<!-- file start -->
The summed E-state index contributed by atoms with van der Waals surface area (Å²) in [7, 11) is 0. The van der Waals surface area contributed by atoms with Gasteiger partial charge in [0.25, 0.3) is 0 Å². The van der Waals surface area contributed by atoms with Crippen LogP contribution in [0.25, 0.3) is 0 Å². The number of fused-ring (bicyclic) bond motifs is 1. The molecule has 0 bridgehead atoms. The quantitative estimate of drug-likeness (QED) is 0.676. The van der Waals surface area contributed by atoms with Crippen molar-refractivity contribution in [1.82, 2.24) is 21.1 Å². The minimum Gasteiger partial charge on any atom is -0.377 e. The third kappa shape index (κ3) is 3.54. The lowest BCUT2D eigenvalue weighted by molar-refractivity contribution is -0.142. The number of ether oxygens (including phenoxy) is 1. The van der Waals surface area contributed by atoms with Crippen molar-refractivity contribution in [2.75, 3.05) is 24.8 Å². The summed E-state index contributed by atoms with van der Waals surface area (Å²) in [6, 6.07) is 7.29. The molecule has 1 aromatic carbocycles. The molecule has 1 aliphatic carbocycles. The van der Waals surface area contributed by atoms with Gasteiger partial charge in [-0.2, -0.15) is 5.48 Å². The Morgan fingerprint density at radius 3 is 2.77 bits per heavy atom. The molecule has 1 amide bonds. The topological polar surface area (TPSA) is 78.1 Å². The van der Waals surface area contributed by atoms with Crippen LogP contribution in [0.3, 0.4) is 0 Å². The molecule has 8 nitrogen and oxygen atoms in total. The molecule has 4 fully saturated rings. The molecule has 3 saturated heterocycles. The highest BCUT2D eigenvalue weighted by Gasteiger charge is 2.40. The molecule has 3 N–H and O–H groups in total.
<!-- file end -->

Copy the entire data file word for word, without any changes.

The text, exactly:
The summed E-state index contributed by atoms with van der Waals surface area (Å²) in [7, 11) is 0. The van der Waals surface area contributed by atoms with Gasteiger partial charge in [0.25, 0.3) is 0 Å². The van der Waals surface area contributed by atoms with Crippen LogP contribution in [0.25, 0.3) is 0 Å². The number of fused-ring (bicyclic) bond motifs is 1. The molecule has 0 bridgehead atoms. The quantitative estimate of drug-likeness (QED) is 0.676. The van der Waals surface area contributed by atoms with Crippen molar-refractivity contribution in [1.82, 2.24) is 21.1 Å². The minimum Gasteiger partial charge on any atom is -0.377 e. The third kappa shape index (κ3) is 3.54. The lowest BCUT2D eigenvalue weighted by molar-refractivity contribution is -0.142. The number of ether oxygens (including phenoxy) is 1. The van der Waals surface area contributed by atoms with Crippen molar-refractivity contribution in [2.75, 3.05) is 24.8 Å². The summed E-state index contributed by atoms with van der Waals surface area (Å²) in [6, 6.07) is 7.29. The molecule has 1 aromatic carbocycles. The molecule has 1 aliphatic carbocycles. The van der Waals surface area contributed by atoms with Gasteiger partial charge in [-0.2, -0.15) is 5.48 Å². The Morgan fingerprint density at radius 3 is 2.77 bits per heavy atom. The molecule has 1 amide bonds. The topological polar surface area (TPSA) is 78.1 Å². The van der Waals surface area contributed by atoms with Crippen LogP contribution in [0.3, 0.4) is 0 Å². The molecule has 8 nitrogen and oxygen atoms in total. The molecule has 4 fully saturated rings. The molecule has 3 saturated heterocycles. The highest BCUT2D eigenvalue weighted by Gasteiger charge is 2.40. The molecule has 3 N–H and O–H groups in total.